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About CIS & BSAN

COB Core Courses (Taught in CIS & BSAN)

Faculty in the Department of Computer Information Systems & Business Analytics teach several courses in the James Madison University College of Business core.  These courses include:

COB Core Courses in Department of CIS & BSAN

COB 191 - Business Statistics

The application of statistical methods.  Introduces data presentation, descriptive statistics, probability, sampling, estimation and hypothesis testing.  Emphasis is on using spreadsheet tools and functions of statistical analysis.  Prerequisite: MATH 155, MATH 156 or sufficient score on the Mathematics Placement Exam

COB 191 Learning Objectives

COB 204 - Computer Information Systems

An introduction to computer-based information systems.  Emphasis is placed on the role of computers in business and society, computer hardware and software, design and implementation of information systems, computer ethics and collaboration using computers.  Students will create databases and collaborate using computer-based tools.

COB 204 Learning Objectives

COB 291 - Introduction to Management Science

The application of quantitative modeling and analysis to decision making.  Introduces linear programming, decision theory, queuing, simulation and forecasting methods.  Emphasis is on implementing spreadsheet models for business applications.  Prerequisites: COB 191 and MATH 205 or equivalent. 

COB 291 Learning Objectives

COB 300C - Integrated Functional Systems: Operations

COB 300C is the operations component of an integrated learning experience consisting of four courses, taken concurrently, which introduces the fundamental conceptual tools of management, finance, operations and marketing in such a way as to establish their mutual relevance and interdependence.  Students work in small project teams on tasks designed to require the application in concert with conceptual tools from each of the function areas.  Prerequisites: Completion of all required 100- and 200-level B.B.A. core courses, junior standing (56 hours), a cumulative 2.8 grade point average in all courses taken at JMU and formal admission to the College of Business.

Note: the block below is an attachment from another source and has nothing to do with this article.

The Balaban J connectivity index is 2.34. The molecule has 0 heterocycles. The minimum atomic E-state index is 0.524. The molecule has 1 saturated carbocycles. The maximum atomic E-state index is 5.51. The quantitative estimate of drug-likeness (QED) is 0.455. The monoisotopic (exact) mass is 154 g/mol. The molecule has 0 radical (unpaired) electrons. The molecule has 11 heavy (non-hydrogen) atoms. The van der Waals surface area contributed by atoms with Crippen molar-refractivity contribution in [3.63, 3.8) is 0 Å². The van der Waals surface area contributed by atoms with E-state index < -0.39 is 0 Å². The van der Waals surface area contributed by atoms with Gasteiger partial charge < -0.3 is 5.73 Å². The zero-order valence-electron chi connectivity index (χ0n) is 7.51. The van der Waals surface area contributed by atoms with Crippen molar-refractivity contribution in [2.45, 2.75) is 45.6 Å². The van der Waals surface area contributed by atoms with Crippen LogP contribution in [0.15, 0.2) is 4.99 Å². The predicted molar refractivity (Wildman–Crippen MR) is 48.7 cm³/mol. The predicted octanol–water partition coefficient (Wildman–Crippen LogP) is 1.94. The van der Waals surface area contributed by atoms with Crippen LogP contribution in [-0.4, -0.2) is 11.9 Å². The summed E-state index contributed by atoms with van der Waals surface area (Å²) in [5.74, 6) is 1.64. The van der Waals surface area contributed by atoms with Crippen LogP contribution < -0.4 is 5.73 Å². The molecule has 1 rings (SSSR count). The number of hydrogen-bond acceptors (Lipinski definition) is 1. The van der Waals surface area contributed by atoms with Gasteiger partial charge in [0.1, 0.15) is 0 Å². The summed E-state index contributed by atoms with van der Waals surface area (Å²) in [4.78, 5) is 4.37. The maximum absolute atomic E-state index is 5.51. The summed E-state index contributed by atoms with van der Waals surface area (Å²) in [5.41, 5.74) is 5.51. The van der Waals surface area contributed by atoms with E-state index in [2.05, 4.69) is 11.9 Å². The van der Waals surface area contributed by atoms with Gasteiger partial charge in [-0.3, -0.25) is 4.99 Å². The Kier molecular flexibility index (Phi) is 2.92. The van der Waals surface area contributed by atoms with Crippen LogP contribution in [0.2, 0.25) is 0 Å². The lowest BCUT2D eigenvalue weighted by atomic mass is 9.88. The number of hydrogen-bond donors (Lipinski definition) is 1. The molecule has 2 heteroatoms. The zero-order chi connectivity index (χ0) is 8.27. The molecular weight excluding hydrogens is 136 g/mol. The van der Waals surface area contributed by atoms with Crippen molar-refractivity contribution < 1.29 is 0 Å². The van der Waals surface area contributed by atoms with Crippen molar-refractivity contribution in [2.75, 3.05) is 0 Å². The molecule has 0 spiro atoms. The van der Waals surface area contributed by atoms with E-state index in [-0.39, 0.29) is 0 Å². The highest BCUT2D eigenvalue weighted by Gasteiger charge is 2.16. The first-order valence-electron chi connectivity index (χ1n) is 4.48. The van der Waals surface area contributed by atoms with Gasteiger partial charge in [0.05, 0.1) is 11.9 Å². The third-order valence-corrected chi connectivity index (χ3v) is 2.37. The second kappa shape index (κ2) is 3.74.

COB 300C Learning Objectives

COB 300C Operations Management - Learning Objectives

Upon completion of the course, students will have basic skills in the following operations & supply chain management areas:

1. Resource Management

  • Be able to identify an appropriate inventory management system for a service business
  • Be able to determine the proper scale for a business operation given a demand forecast
  • Be able to describe the point in time (in terms of sales volume) that a business breaks even or achieves a desired level of profit

2. Process Management

  • Be able to develop a process flow diagram for a business and identify key potential points of failure
  • Be able to propose systems that minimize risk of failure at critical points in a process
  • Be able to clearly articulate the importance of the “line of visibility”

3. Product/Service Development

  • Be able to determine the type of product/service (standardized or customized) that is appropriate for a given business venture
  • Be able to determine the proper finished goods inventory policy for a business (i.e., make-to-order versus make-to-stock)
  • Be able to determine the proper process technology for a given business venture given their product/service offering and finished goods inventory policy

4. Quality

  • Be able to identify the most appropriate control chart for a given service operation
  • Be able to determine whether or not a process is out of control, given a control chart with upper and lower control limits identified
  • Be able to apply various “total quality management” techniques in a real-life business venture
  • Be able to define good quality in a particular business operation
  • Be able to describe why quality is an “order qualifier” in today’s competitive environment

5. Order Fulfillment

  • Illustrate how a firm can achieve value through effective supply chain management
  • Utilize skills from statistics courses to determine probability of “shipping from stock.” Propose systems that minimize risk of stock-out
  • Be able to determine the appropriate level of inventory, given competitive priorities for a firm (i.e., cost, quality, delivery reliability, flexibility, speed)
  • Be able to effectively utilize project management in order to determine the time a major project should take
  • Utilizing skills from statistics courses to determine probability of completing customer project within various times/be able to propose a time quote for a project such that there is limited probability (e.g., 5 percent) of exceeding that time